Last week, while discussing some of Evie Shockley's poems with students, I was reminded of the power of poems that tell stories vs. those that do not. I asked students about the poems that they struggled with in Shockley's the new black, and some of them mentioned how they tended to be drawn to poems that tell stories.
They meant they preferred what are sometimes known as "narrative poems." Their preferences speaks to the power of narrative or really the appeal and familiarity of narrative. Beyond narrative poems vs. supposed non-narrative, lyric, and "experimental" poems, we might also consider that novels and autobiographies tend to have more widespread appeal than volumes of poetry. The reason has to do in part with the idea that novels and autobiographies are more known for presenting stories or narratives than books of poems. (There are, no doubt, exceptions to the rule).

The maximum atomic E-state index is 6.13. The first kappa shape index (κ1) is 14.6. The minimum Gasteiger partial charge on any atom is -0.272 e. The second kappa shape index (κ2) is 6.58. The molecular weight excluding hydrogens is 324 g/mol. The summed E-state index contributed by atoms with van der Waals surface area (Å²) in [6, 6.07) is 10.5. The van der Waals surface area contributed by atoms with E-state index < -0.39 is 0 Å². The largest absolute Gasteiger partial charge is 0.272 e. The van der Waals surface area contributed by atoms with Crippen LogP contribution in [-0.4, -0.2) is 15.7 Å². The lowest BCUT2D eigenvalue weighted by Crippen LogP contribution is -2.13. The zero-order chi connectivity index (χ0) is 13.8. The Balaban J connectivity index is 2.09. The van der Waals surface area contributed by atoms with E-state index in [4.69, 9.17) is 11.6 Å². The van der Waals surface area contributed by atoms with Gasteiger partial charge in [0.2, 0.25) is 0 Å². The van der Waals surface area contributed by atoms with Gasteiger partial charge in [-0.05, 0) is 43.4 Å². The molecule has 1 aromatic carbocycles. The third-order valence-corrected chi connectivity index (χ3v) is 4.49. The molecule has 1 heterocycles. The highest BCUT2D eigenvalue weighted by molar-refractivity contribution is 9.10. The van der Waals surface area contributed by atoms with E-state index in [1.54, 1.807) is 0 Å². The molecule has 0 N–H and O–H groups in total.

Of course now, looking back on the conversation with my class, I wish that I had thought to make a stronger case for what we stand to gain by thinking beyond narrative poems. I wish I had asked folks to consider the limits of narratives. I wish I had...well, maybe it's not too late. We'll likely have more conversations.
In the meantime, I should probably think of more ways to make the case for appreciating poems that do not tell stories or that do not present stories in such familiar ways to readers. I clearly have strong preferences for narratives, but I am also interested in working with my students to discover additional ways of reading.